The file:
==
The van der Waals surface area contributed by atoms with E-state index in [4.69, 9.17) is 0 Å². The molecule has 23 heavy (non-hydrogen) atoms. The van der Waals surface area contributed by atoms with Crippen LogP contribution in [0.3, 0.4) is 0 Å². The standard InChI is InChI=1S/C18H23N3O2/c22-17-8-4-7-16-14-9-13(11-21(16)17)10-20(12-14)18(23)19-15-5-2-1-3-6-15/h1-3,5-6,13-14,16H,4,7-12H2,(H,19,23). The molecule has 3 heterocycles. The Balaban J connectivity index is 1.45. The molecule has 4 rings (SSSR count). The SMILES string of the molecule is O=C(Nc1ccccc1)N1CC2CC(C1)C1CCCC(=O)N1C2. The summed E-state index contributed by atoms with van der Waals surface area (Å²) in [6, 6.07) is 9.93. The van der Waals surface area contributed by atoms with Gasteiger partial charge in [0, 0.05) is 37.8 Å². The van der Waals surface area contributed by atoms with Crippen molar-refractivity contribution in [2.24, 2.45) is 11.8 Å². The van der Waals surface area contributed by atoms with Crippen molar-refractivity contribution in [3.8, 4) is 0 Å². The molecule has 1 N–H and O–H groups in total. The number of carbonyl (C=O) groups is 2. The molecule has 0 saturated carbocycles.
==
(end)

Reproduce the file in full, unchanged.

The van der Waals surface area contributed by atoms with E-state index in [4.69, 9.17) is 0 Å². The molecule has 23 heavy (non-hydrogen) atoms. The van der Waals surface area contributed by atoms with Crippen LogP contribution in [0.3, 0.4) is 0 Å². The standard InChI is InChI=1S/C18H23N3O2/c22-17-8-4-7-16-14-9-13(11-21(16)17)10-20(12-14)18(23)19-15-5-2-1-3-6-15/h1-3,5-6,13-14,16H,4,7-12H2,(H,19,23). The molecule has 3 heterocycles. The Balaban J connectivity index is 1.45. The molecule has 4 rings (SSSR count). The SMILES string of the molecule is O=C(Nc1ccccc1)N1CC2CC(C1)C1CCCC(=O)N1C2. The summed E-state index contributed by atoms with van der Waals surface area (Å²) in [6, 6.07) is 9.93. The van der Waals surface area contributed by atoms with Gasteiger partial charge in [0, 0.05) is 37.8 Å². The van der Waals surface area contributed by atoms with Crippen molar-refractivity contribution in [2.24, 2.45) is 11.8 Å². The van der Waals surface area contributed by atoms with Crippen molar-refractivity contribution in [3.8, 4) is 0 Å². The molecule has 1 N–H and O–H groups in total. The number of carbonyl (C=O) groups is 2. The molecule has 0 saturated carbocycles.